Think of it as the Punk Goes Acoustic to other player’s full studio version.

As such you won’t find built-in music management features. Instead, DeaDBeeF pivots around playlist-based listening.

Other DeaDBeeF features including support for custom playlist generations, plugin support, a live ‘design mode’, some basic metadata editing, command line playback, and (a whole lot) more.

Install DeaDBeeF from Ubuntu Software


There are a stack of really cool command line music players available on Linux — the hard part is trying to pick just one to highlight here.

I could’ve gone with the (rather well known and very popular) MPD, but instead will give a shout-out to CMUS.

Cmus music player, styled ‘C* music player’, is described as a ‘small, fast and powerful console music player for Unix-like operating systems’ on its website.

And it is.

Cmus can handle most media formats you throw at it, and can be configured to work with a number of output sound systems, including PulseAudio, ALSA, and JACK.

The interface is pretty simple to navigate once you know a few of the core commands (see man cmus for a full intro to the app). As you’d expect, Cmus is very keyboard-centric, relying on shortcuts and text commands entirely

Other features include support for gapless playback (always a must for me), play queue and playlist filters, and even scrobbling support. Better yet it’s incredibly lightweight, using just 6MB of RAM during our hands-on.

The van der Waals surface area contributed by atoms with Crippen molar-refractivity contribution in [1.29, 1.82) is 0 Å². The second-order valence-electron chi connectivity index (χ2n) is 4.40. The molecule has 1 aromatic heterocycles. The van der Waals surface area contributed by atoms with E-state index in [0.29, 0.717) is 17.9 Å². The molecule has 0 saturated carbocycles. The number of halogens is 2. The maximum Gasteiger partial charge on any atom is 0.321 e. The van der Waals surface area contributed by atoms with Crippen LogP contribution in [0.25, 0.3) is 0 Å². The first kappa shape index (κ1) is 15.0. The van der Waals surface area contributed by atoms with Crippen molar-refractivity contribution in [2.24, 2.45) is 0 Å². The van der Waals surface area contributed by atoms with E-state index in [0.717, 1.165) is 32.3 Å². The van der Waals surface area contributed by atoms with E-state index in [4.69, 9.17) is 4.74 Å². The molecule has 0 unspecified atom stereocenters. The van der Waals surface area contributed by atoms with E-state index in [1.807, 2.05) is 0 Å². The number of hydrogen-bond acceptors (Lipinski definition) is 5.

Install CMUS from Ubuntu Software

5. Spotify

Naturally, as one of the biggest music streaming services in the world (and one which I know a great many of you use daily) we couldn’t not give a spot to Spotify.

A little known fact is that, while yes it’s a big a memory hungry, is Spotify can also play your local media files. It’s not the most perfect feature as — big, big warning so please take notice — it can totally screw up your track metadata without so much as a prompt or a whistle.

But, even for free account users, you get access to a much bigger array of music than that you (likely) have locally. Plus the Linux app is decent enough, integrates well into the Ubuntu desktop (yep, sound menu support is present) and so on.

How to install Spotify on Ubuntu

6. Audacious

Audacious music player is part way between DeaDBeeF and Rhythmox, merging the ‘lightweight’ ethic of the former with the more management-orientated focus of the latter

It’s a player well worth poking around in, too as a number of included plugins allow you to enable additional features such as lyric fetching, equalizer, and so on.

Install Audacious from Ubuntu Software

Honourable Mentions

This list isn’t intended to be comprehensive rundown, more a roundup to act as a spring board for exploring past your Linux distribution’s default music player.

A few other players worths a shout out include the Electron-based Harmony and Museeks; the Soundnode desktop Soundcloud app; Lollypop, a promising (if buggy) GTK3 music player; the feature-packed Sayanora; lightweight app Quodlibet; and Banshee, which hasn’t been updated for a 3 years but may still be worth a punt.

Let us know what your go-to Linux music player is in the comments!